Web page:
The Philadelphia International Airport looked more like a ghost town than a major travel hub on Monday.
But as desolate as things look at the terminals, travelers we met with say it's not a totally accurate representation of what's happing in the skies.
"The flights are not less full. They are definitely crowded on the airplane, but they're clean," said Kimberly Bennett from Greenville South Carolina.
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With the Thanksgiving holiday fast approaching, governments across the country are asking families to sacrifice usual get-togethers to slow the spread of rising cases of COVID-19.
So are health workers on the front line, like travel nurse Sheena Seijo from Vineland, New Jersey.
"Don't travel unless you really need to," she said.
Seijo discouraged those looking to get tested with the intention of traveling or gathering together.
"If you're not having symptoms and absolutely don't need to travel, it just makes it harder for those that actually need to get the test done," she added.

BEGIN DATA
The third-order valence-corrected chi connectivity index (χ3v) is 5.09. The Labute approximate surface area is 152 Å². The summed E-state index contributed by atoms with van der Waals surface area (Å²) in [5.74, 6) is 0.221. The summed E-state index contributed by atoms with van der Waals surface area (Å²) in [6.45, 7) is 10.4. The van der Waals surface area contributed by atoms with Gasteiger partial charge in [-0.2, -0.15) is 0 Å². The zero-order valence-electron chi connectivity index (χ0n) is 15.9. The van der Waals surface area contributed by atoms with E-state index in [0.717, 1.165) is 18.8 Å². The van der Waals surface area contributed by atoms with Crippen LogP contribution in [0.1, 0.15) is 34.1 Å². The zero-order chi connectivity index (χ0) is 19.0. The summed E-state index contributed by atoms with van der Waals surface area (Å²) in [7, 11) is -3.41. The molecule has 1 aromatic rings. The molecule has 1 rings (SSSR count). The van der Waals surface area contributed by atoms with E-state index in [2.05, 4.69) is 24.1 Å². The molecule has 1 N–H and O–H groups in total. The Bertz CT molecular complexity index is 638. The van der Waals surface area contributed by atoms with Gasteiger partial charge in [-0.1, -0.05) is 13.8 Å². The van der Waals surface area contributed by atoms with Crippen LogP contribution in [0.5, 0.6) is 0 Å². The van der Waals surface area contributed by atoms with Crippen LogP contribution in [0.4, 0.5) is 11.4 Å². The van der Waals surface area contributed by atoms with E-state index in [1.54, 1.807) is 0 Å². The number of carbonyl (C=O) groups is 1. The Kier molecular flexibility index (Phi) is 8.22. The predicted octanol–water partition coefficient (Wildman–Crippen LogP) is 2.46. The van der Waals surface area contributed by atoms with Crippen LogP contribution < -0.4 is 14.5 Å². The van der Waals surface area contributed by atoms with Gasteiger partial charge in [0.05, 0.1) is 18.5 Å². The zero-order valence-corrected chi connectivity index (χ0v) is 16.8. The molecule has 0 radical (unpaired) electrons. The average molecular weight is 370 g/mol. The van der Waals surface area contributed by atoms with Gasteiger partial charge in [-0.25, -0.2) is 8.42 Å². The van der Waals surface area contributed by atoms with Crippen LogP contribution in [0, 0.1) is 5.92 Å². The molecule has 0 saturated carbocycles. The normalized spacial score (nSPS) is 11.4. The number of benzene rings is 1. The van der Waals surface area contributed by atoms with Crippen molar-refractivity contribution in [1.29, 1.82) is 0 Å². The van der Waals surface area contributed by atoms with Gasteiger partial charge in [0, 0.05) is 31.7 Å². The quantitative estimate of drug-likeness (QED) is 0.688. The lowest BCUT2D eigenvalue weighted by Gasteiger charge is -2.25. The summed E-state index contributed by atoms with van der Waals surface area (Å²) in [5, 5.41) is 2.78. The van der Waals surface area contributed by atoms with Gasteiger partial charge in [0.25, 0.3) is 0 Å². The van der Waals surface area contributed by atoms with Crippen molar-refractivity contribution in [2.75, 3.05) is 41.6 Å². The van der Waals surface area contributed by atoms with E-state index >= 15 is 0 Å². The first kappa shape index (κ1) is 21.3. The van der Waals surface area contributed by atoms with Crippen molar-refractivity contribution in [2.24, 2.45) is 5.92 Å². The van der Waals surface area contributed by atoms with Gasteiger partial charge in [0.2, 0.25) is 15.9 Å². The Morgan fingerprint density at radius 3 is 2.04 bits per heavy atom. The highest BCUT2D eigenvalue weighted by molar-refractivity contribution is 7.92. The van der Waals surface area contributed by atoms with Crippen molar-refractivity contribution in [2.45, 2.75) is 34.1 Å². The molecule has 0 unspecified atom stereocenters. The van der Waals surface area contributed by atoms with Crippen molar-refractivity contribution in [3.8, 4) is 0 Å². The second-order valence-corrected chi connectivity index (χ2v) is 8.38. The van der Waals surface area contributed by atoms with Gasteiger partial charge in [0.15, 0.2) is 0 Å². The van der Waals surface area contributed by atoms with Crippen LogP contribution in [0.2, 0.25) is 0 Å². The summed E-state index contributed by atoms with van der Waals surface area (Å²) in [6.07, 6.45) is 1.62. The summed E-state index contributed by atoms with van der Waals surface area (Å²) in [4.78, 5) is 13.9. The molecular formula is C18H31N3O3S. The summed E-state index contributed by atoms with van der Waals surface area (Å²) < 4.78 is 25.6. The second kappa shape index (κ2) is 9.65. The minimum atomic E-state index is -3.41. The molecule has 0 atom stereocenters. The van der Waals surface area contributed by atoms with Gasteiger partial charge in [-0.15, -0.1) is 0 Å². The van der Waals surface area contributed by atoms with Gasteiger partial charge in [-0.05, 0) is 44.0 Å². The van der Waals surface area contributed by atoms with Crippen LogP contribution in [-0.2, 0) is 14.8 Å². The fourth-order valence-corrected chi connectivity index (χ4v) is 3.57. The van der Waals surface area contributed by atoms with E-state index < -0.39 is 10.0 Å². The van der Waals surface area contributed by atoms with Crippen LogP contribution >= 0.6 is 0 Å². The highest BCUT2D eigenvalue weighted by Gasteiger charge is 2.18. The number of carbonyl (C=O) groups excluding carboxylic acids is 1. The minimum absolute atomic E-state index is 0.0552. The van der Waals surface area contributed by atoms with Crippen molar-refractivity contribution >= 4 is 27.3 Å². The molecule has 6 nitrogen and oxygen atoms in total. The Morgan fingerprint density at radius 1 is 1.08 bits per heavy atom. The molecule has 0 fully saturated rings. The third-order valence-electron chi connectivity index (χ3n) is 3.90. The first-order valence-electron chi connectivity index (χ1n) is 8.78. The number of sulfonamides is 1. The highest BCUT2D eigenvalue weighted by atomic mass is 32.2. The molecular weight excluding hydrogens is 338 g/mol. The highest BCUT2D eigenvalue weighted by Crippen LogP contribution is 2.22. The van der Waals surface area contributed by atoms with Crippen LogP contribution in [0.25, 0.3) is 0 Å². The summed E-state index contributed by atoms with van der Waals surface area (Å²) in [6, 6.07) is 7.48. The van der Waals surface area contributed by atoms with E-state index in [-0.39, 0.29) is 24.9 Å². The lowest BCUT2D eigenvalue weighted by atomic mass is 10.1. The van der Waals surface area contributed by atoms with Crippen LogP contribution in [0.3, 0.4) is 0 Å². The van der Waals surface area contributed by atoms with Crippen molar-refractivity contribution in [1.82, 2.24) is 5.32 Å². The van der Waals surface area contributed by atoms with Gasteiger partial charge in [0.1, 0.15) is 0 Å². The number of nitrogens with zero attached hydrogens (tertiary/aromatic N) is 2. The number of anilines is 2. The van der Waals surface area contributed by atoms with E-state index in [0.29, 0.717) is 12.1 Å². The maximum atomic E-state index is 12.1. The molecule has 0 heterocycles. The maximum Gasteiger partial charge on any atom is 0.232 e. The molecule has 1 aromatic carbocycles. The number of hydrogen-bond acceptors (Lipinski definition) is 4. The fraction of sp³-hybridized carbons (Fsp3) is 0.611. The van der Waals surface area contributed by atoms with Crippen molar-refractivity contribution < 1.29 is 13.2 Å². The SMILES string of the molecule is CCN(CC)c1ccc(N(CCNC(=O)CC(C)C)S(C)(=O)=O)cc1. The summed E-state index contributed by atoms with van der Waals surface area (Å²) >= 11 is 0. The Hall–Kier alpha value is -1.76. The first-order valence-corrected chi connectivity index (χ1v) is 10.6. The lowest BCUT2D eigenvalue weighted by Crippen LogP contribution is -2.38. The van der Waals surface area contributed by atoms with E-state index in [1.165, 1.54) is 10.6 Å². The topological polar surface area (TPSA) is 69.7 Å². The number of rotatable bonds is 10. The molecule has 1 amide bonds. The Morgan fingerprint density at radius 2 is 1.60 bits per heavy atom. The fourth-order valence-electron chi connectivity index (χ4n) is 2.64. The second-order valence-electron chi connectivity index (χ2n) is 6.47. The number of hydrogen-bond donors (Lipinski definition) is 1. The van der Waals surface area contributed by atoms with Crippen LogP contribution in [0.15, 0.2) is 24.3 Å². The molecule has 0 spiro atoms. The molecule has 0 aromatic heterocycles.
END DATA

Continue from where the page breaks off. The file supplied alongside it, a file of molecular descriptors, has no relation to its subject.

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Action News stopped by two testing sites on Monday with considerable traffic: one at Camden County College that required an appointment and certain criteria like exposure; and a free walk/drive up one in Delaware County, Pennsylvania where the recommendation is testing for those that truly need it.
Jefferson Health Doctor Patricia Henwood, who leads the Emergency Medicine COVID-19 Task Force, says even if you decide to get tested before travel you may not get much out of it.
"It doesn't predict the onset of disease. So, even if you had a negative test today, tomorrow you could be tested and be positive," Henwood said.
The Philadelphia Department of Health is also not recommending people get tested just because they can, but do want people tested if they have been around a person who is confirmed to have COVID, if they are experiencing symptoms, or spent time near a large crowd seven days ago.